Bill Tryon Bill Tryon

ASTM recently released updates to the E2600-15: Standard Guide for Vapor Encroachment Screening on Property Involved in Real Estate Transactions. The update includes many changes that are important to the professionals completing the work, but have no practical impact on users. For example, the use of more precise language and the addition of some new definitions improves the guide, but probably does not warrant close review by most users.  So, what are the key items that those involved in commercial real estate lending and transactions need to be aware of?

Why Vapor Risk Is a Concern

Property value, business operations, occupancy and cash flow can be significantly impacted when contamination is found at a property. Contamination affecting soil or groundwater is generally confined below the ground surface soil, which can limit the impact on occupants and properties unless it becomes necessary to remediate the issue, usually as a result of regulatory requirements or the discovery of contamination as a result of property transfer or refinance of the property.

Some contaminants; however, can be released from impacted soil or groundwater in vapor form. When those vapors migrate into structures, the equation is changed. Resultant health risks to occupants can expose them to health threats which can disrupt business operations, reduce occupancy, and require more immediate cleanup or mitigation. In some cases, it could even allow tenants to break or renegotiate an over-market or otherwise undesirable lease, which may dramatically affect the cash flow and value of properties. This is true whether the vapor originates on-site, or has migrated to the property from an off-site source.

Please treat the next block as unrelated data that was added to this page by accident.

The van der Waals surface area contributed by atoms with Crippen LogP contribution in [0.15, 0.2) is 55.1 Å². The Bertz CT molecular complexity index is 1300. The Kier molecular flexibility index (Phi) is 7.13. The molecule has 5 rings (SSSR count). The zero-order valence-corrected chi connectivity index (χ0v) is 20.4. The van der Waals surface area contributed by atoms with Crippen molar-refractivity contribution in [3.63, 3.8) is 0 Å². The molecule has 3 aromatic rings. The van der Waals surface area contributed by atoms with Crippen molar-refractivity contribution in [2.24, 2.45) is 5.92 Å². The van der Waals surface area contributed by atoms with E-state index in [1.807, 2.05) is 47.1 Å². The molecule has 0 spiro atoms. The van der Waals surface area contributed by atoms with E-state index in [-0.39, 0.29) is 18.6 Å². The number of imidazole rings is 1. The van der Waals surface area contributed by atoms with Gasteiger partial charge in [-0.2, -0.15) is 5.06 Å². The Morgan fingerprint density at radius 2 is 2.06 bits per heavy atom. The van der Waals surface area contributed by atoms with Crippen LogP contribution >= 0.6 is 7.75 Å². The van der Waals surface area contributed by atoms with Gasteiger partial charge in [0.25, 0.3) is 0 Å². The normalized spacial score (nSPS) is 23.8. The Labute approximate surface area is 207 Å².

The updated ASTM E2600-15 standard intends to provide improved guidance for how vapor migration risk should be assessed and classified during pre-transaction due diligence.

Some Key Things Did Not Change

To understand how changes to the ASTM E2600-15 standard affects you, it’s important to understand a few key things that have not changed:

Regulatory Requirements

Though the migration of vapors must be considered when attempting to satisfy EPA requirements for all appropriate inquiries, though some governmental users of Phase I Environmental Site Assessment (ESA) reports, like HUD, do require the use of this Guide in reports supporting their transactions (for more, see here). The Guide is intended for use in the evaluation of vapor migration in connection with real estate transactions, while regulatory requirements typically come into play during the investigation or cleanup of contamination.

Relation to Phase I Environmental Site Assessment

The Phase I ESA standard requires the consideration of vapor migration when identifying Recognized Environmental Conditions (RECs) and cites the ASTM E2600 Guide as a method of evaluating the issue.

  • Just as there is no requirement for specific statements concerning soil or groundwater impacts, there is no requirement that the Phase I include a specific statement regarding the presence or absence of vapor migration.
  • The Phase I standard cites the E2600 Guide as one possible way of assessing vapor migration, but does not require the use of any specific methodology. Environmental professionals may rely on the principles of E2600, or may evaluate related impacts in other ways. (Note that there is no published methodology for evaluation of the migration of contaminated groundwater or contamination in soil. The methodology provided in E2600 is unique in this way.)

Tiered Assessment

There was no change to the basic structure of assessments. This Guide identifies two tiers of assessment to evaluate whether a vapor encroachment condition exists.

Tier I Screening – Based on specific sources of information, Tier 1 screening provides an initial evaluation of the likely presence of hazardous vapors.